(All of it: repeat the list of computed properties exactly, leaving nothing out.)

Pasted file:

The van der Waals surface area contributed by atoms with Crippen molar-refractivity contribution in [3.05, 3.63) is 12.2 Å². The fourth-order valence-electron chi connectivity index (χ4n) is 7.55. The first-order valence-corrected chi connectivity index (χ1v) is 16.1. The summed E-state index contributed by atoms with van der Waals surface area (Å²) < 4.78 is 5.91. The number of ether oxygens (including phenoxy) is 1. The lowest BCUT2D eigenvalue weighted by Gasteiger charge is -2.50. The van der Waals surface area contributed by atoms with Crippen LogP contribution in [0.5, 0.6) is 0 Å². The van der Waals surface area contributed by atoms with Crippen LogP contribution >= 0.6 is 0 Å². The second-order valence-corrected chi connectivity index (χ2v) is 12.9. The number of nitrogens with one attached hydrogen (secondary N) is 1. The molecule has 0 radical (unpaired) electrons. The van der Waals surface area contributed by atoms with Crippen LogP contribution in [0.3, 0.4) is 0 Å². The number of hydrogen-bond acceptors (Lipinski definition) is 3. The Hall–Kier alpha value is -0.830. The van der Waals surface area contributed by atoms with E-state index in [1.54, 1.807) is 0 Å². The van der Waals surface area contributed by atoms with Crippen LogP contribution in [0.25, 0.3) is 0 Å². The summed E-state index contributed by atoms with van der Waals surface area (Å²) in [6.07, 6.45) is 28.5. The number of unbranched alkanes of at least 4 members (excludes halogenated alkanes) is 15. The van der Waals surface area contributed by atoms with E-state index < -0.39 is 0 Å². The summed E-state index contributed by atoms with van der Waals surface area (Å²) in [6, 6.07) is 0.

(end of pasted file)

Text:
The van der Waals surface area contributed by atoms with Crippen molar-refractivity contribution in [3.05, 3.63) is 12.2 Å². The fourth-order valence-electron chi connectivity index (χ4n) is 7.55. The first-order valence-corrected chi connectivity index (χ1v) is 16.1. The summed E-state index contributed by atoms with van der Waals surface area (Å²) < 4.78 is 5.91. The number of ether oxygens (including phenoxy) is 1. The lowest BCUT2D eigenvalue weighted by Gasteiger charge is -2.50. The van der Waals surface area contributed by atoms with Crippen LogP contribution in [0.5, 0.6) is 0 Å². The van der Waals surface area contributed by atoms with Crippen LogP contribution >= 0.6 is 0 Å². The second-order valence-corrected chi connectivity index (χ2v) is 12.9. The number of nitrogens with one attached hydrogen (secondary N) is 1. The molecule has 0 radical (unpaired) electrons. The van der Waals surface area contributed by atoms with Crippen LogP contribution in [0.3, 0.4) is 0 Å². The number of hydrogen-bond acceptors (Lipinski definition) is 3. The Hall–Kier alpha value is -0.830. The van der Waals surface area contributed by atoms with E-state index in [1.54, 1.807) is 0 Å². The van der Waals surface area contributed by atoms with Crippen LogP contribution in [0.25, 0.3) is 0 Å². The summed E-state index contributed by atoms with van der Waals surface area (Å²) in [6.07, 6.45) is 28.5. The number of unbranched alkanes of at least 4 members (excludes halogenated alkanes) is 15. The van der Waals surface area contributed by atoms with E-state index < -0.39 is 0 Å². The summed E-state index contributed by atoms with van der Waals surface area (Å²) in [6, 6.07) is 0.